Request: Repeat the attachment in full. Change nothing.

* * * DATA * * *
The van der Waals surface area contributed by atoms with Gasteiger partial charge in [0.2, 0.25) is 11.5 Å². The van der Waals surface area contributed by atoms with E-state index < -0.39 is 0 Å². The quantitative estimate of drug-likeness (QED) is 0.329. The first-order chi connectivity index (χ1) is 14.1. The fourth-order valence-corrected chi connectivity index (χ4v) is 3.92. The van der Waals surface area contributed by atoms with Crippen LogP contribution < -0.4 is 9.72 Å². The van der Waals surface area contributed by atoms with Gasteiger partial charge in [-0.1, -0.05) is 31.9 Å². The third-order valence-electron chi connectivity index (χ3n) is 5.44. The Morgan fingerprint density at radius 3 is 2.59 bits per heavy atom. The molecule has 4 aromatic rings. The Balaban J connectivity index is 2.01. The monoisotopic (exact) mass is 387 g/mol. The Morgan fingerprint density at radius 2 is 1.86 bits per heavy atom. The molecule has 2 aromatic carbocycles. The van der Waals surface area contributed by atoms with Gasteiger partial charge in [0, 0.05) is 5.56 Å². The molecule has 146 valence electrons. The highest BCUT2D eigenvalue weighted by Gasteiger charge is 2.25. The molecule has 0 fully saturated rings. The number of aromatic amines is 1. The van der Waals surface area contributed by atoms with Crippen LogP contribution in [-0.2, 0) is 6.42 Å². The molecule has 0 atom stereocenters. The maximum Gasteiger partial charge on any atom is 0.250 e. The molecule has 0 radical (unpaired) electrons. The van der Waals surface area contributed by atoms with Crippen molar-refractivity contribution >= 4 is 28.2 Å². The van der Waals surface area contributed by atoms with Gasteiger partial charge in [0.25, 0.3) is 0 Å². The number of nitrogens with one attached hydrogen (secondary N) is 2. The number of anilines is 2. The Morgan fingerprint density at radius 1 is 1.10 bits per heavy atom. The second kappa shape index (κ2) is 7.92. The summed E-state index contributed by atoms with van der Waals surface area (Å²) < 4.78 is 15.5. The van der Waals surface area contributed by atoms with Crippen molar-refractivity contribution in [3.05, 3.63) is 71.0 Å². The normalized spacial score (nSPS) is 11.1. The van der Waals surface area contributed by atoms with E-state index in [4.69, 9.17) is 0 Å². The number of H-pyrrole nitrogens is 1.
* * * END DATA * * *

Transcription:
The van der Waals surface area contributed by atoms with Gasteiger partial charge in [0.2, 0.25) is 11.5 Å². The van der Waals surface area contributed by atoms with E-state index < -0.39 is 0 Å². The quantitative estimate of drug-likeness (QED) is 0.329. The first-order chi connectivity index (χ1) is 14.1. The fourth-order valence-corrected chi connectivity index (χ4v) is 3.92. The van der Waals surface area contributed by atoms with Crippen LogP contribution < -0.4 is 9.72 Å². The van der Waals surface area contributed by atoms with Gasteiger partial charge in [-0.1, -0.05) is 31.9 Å². The third-order valence-electron chi connectivity index (χ3n) is 5.44. The Morgan fingerprint density at radius 3 is 2.59 bits per heavy atom. The molecule has 4 aromatic rings. The Balaban J connectivity index is 2.01. The monoisotopic (exact) mass is 387 g/mol. The Morgan fingerprint density at radius 2 is 1.86 bits per heavy atom. The molecule has 2 aromatic carbocycles. The van der Waals surface area contributed by atoms with Gasteiger partial charge in [0, 0.05) is 5.56 Å². The molecule has 146 valence electrons. The highest BCUT2D eigenvalue weighted by Gasteiger charge is 2.25. The molecule has 0 fully saturated rings. The number of aromatic amines is 1. The van der Waals surface area contributed by atoms with Crippen LogP contribution in [-0.2, 0) is 6.42 Å². The molecule has 0 atom stereocenters. The maximum Gasteiger partial charge on any atom is 0.250 e. The molecule has 0 radical (unpaired) electrons. The van der Waals surface area contributed by atoms with Crippen molar-refractivity contribution >= 4 is 28.2 Å². The van der Waals surface area contributed by atoms with Gasteiger partial charge in [0.25, 0.3) is 0 Å². The number of nitrogens with one attached hydrogen (secondary N) is 2. The number of anilines is 2. The Morgan fingerprint density at radius 1 is 1.10 bits per heavy atom. The second kappa shape index (κ2) is 7.92. The summed E-state index contributed by atoms with van der Waals surface area (Å²) < 4.78 is 15.5. The van der Waals surface area contributed by atoms with Crippen molar-refractivity contribution in [3.05, 3.63) is 71.0 Å². The normalized spacial score (nSPS) is 11.1. The van der Waals surface area contributed by atoms with E-state index in [4.69, 9.17) is 0 Å². The number of H-pyrrole nitrogens is 1.